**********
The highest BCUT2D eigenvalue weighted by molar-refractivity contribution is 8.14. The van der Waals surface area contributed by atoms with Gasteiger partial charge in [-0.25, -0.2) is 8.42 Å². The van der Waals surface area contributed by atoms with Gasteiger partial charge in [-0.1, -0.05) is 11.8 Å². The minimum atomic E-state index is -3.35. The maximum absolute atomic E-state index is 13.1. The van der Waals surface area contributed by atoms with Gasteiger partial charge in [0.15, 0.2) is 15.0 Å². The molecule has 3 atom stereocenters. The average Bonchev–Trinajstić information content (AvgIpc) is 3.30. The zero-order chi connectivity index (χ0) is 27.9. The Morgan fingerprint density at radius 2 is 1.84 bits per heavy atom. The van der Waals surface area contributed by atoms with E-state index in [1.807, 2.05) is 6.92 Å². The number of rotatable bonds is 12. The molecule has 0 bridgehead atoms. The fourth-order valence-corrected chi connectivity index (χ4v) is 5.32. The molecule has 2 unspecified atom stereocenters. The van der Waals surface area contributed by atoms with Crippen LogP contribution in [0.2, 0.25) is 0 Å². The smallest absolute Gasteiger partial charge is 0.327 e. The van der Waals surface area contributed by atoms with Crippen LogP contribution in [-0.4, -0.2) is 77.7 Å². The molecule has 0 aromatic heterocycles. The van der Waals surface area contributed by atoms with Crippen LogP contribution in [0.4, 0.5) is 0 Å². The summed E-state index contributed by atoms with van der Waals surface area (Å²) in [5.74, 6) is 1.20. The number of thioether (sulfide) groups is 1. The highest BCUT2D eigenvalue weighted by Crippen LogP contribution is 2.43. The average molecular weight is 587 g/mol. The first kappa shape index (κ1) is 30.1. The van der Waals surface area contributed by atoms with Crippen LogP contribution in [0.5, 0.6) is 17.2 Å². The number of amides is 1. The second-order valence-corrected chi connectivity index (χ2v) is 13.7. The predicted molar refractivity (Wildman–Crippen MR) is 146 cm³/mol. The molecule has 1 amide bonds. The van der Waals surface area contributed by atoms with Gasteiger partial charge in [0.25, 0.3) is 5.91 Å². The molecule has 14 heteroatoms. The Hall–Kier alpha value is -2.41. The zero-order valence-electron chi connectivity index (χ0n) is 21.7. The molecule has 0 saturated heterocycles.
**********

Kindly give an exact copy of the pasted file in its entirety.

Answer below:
The highest BCUT2D eigenvalue weighted by molar-refractivity contribution is 8.14. The van der Waals surface area contributed by atoms with Gasteiger partial charge in [-0.25, -0.2) is 8.42 Å². The van der Waals surface area contributed by atoms with Gasteiger partial charge in [-0.1, -0.05) is 11.8 Å². The minimum atomic E-state index is -3.35. The maximum absolute atomic E-state index is 13.1. The van der Waals surface area contributed by atoms with Gasteiger partial charge in [0.15, 0.2) is 15.0 Å². The molecule has 3 atom stereocenters. The average Bonchev–Trinajstić information content (AvgIpc) is 3.30. The zero-order chi connectivity index (χ0) is 27.9. The Morgan fingerprint density at radius 2 is 1.84 bits per heavy atom. The van der Waals surface area contributed by atoms with E-state index in [1.807, 2.05) is 6.92 Å². The number of rotatable bonds is 12. The molecule has 0 bridgehead atoms. The fourth-order valence-corrected chi connectivity index (χ4v) is 5.32. The molecule has 2 unspecified atom stereocenters. The van der Waals surface area contributed by atoms with Crippen LogP contribution in [0.2, 0.25) is 0 Å². The smallest absolute Gasteiger partial charge is 0.327 e. The van der Waals surface area contributed by atoms with Crippen LogP contribution in [-0.4, -0.2) is 77.7 Å². The molecule has 0 aromatic heterocycles. The van der Waals surface area contributed by atoms with Crippen LogP contribution in [0.4, 0.5) is 0 Å². The summed E-state index contributed by atoms with van der Waals surface area (Å²) in [5.74, 6) is 1.20. The number of thioether (sulfide) groups is 1. The highest BCUT2D eigenvalue weighted by Crippen LogP contribution is 2.43. The average molecular weight is 587 g/mol. The first kappa shape index (κ1) is 30.1. The van der Waals surface area contributed by atoms with Crippen LogP contribution in [0.5, 0.6) is 17.2 Å². The number of amides is 1. The second-order valence-corrected chi connectivity index (χ2v) is 13.7. The predicted molar refractivity (Wildman–Crippen MR) is 146 cm³/mol. The molecule has 1 amide bonds. The van der Waals surface area contributed by atoms with Gasteiger partial charge in [0.25, 0.3) is 5.91 Å². The molecule has 14 heteroatoms. The Hall–Kier alpha value is -2.41. The zero-order valence-electron chi connectivity index (χ0n) is 21.7. The molecule has 0 saturated heterocycles.